If you’re locked into learning about far off locations through TV, movies, or social media, it’s time to stimulate your brain with a different interpretation. Herman Portocarero fulfills that task with his latest book, Havana Without Makeup: Inside the Soul of the City. Portocarero was born in Belgium of Spanish and Portuguese descent, and for the past 20-plus years has been ambassador to Havana from Belgium and then for the European Union, completing his post in September 2017. His take on Cuba’s capital city offers unique insights.
The words Without Makeup set the tone for this book. Portocarero candidly exposes the city in what he calls “a rambling walkabout.” He instills it, in short chapters, with all things that have made Havana the metropolis it is today.
Cuba developed differently from other Spanish colonies. Its struggle for independence came much later than in the rest of Latin America, and took a different form. [ . . . ] Cuba was more mixed and diverse than the other islands
He adds that Cuban beliefs “became a mixture of the European and the African.” Even today, “nowhere in the Caribbean, possibly nowhere in the Americas, are African traditions stronger and more alive than in Cuba.”
It’s also a country with a history of evolving relationships with Russia, France, China and the United States. In particular, the Cuban Revolution during the 1950s had a powerful effect on the country, even affecting key products. Writing about trade disputes over Cuban rum and cigars:
Hatred or at least very deep resentment of the nationalizations carried out by the Revolution is still an ingredient in U.S.-Cuban relations, albeit only for a minority among U.S. politicians. But to wealthy Cuban families who were despoiled of their investments and at the same time of all the trappings of a unique and opulent lifestyle, that hatred is almost a birthright.
On the other hand, “Of all the things Americans left behind in Cuba after 1959, baseball was one of the strongest and most enduring. It remained the national sport,” he writes.
Sports aside, perhaps the most famous Cubans from the 20th century are Fidel Castro and Che Guevara. Castro, of course, was the communist revolutionary who became prime minister and then president during the years 1959 to 2008.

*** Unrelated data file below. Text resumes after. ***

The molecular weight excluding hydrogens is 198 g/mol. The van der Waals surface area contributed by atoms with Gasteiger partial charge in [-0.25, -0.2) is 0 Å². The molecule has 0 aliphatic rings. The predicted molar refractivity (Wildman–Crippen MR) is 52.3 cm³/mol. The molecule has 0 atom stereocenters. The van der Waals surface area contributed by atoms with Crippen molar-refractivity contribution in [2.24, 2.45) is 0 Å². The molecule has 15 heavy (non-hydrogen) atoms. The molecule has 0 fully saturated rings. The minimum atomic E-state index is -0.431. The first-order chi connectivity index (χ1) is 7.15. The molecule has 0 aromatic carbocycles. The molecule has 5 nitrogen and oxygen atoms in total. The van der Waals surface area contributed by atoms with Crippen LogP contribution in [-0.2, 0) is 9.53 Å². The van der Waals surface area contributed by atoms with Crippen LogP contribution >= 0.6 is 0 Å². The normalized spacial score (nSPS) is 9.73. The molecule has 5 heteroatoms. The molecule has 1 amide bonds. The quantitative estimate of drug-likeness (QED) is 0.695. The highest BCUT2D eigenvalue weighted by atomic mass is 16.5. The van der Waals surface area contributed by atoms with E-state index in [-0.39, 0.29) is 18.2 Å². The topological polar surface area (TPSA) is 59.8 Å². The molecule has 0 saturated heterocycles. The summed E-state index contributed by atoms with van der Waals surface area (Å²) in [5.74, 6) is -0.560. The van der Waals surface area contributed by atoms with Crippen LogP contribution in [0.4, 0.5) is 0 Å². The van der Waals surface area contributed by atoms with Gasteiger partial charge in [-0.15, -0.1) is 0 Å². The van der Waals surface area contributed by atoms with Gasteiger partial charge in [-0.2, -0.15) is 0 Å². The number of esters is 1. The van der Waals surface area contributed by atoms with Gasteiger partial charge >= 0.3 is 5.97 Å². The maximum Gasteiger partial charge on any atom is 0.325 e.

Guevara is equally famous, if not by his deeds, then by Alberto Korda’s photograph, which became the basis for the red and black poster that Irish artist Jim Fitzpatrick created in 1965. Portocarero remarks:
About half of the girls I knew in college had a Che Guevara poster on their dorm wall. [ . . . ] The girls were often innocent of politics and saw only the man. He himself, rather a prude, would certainly not have appreciated being made part of the sexual revolution.
Other names, perhaps less familiar to outsiders, had great influence on Havana’s history and culture. Carlos Manuel de Céspedes, for example, “launched the first call for liberation from Spain in 1868.” Then there’s Fernando Ortiz, whom Portocarero calls, “the greatest of early Cuban anthropologists.” And Alejo Carpentier, “Cuba’s greatest twentieth-century writer,” whose book, El siglo de las luces, translated into English as Explosion in a Cathedral, was considered his masterpiece.
Another famous writer, Ernest Hemingway, though not a native, is still associated with the Havana area. Before buying a home outside the city, he stayed at the Hotel Ambos Mundos, where “He’s said to have written For Whom the Bell Tolls in room 511.”
Race and religion get attention in this book, along with rumbas and music. “In the mid-1990s, when Cuba opened up for tourism, Cuban music became very popular worldwide.” Music lovers may be familiar with trumpet player Arturo Sandoval, an Afro-Cuban jazz performer, who was portrayed in the film For Love or Country by actor and Havana native Andy Garcia.
Portocarero, who has published more than 20 fiction and nonfiction books, sums up this book when he writes:
I know of no city with a richer and more fascinating variety of urban textures, spontaneous recycling of spaces and materials, or more lively interactions between flesh and stone. This covers the entire spectrum from the graceful to the desperate, from the super-kitsch to the intuitive or the resolutely post-modernist, with a good measure of bad taste thrown in [ . . . ].
Havana Without Makeup: Inside the Soul of the City is an encyclopedia of facts, keen analysis, and frank opinions. As Cuba’s relationship with the United States continues to evolve, it wouldn’t be surprising for this prolific writer to produce a follow-up in the years to come.